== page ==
In February 2020, we hosted an intimate house concert to launch the 2020 DSA Memorial Scholarship Fund Campaign. For this event, concert pianist Adalberto Maria Riva performed several works composed by Émile Jaques-Dalcroze premiered for American audiences at the DSA’s recent National Conference in Miami.

The entire concert livestream is available on YouTube, but we are sharing excerpts from the performance.

Before performing these two pieces, Riva provided the following notes:

The first piece, Danse bigarrée No. 6, has the title “Dance,” but was written not for dance but to think about dancing. It was written in 1937.

The second piece, “Le fox-trot angoissé,” is a very funny piece. Dalcroze started his career as a chansonier, writing songs for the French cabaret, and we will find a lot of this irony in this piece. The “Le fox-trot angoissé” is part of “Entrée dansante” written in 1924.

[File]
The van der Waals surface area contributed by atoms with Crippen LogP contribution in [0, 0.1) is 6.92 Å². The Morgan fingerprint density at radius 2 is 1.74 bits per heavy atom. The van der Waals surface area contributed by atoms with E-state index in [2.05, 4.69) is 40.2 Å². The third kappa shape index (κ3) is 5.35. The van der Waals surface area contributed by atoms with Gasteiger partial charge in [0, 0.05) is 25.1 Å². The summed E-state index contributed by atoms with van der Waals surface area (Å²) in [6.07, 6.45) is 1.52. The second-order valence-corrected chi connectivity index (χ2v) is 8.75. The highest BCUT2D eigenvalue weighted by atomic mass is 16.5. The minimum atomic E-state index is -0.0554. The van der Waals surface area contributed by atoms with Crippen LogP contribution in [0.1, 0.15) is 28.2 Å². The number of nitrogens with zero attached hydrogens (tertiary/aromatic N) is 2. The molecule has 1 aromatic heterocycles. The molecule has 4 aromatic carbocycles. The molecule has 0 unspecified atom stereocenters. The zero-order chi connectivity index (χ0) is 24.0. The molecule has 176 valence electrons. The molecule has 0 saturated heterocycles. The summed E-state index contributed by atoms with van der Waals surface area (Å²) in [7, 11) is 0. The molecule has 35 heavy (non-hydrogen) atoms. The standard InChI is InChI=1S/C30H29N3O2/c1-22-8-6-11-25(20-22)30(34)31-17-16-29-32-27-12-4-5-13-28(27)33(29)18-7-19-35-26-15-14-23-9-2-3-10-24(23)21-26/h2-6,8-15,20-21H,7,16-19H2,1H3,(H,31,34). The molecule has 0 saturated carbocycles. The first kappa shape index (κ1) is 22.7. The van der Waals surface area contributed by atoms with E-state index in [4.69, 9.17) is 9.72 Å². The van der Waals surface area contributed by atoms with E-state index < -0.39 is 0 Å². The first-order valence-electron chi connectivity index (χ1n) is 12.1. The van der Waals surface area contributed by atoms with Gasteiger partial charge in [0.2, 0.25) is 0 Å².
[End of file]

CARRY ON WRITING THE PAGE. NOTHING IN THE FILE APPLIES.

You will see changing meters, and—especially in the fox-trot—the influence of jazz and the new rhythms coming from America to Europe between the two World Wars.

Especially in the second piece, you will see how Dalcroze created tension just by switching the accent. The theme is always the same, but he changes the accent and [introduces] some silence. It’s a very, very funny piece…you will see!

Adalberto Maria Riva

The DSA reflects the richness and diversity of the American community of practice, which includes Dalcroze-inspired teachers & artists, musicians & dancers, and actors & other professionals who have adapted the Dalcroze approach to their individual work. Let us know what Dalcroze means to you.

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About Alex Marthaler

Alex Marthaler is a composer, pianist, and educator in Pittsburgh, PA. He is a pianist for modern dance and ballet classes at Point Park University and Carnegie Mellon University. Alex also teaches children's musical storytelling and improvisation classes.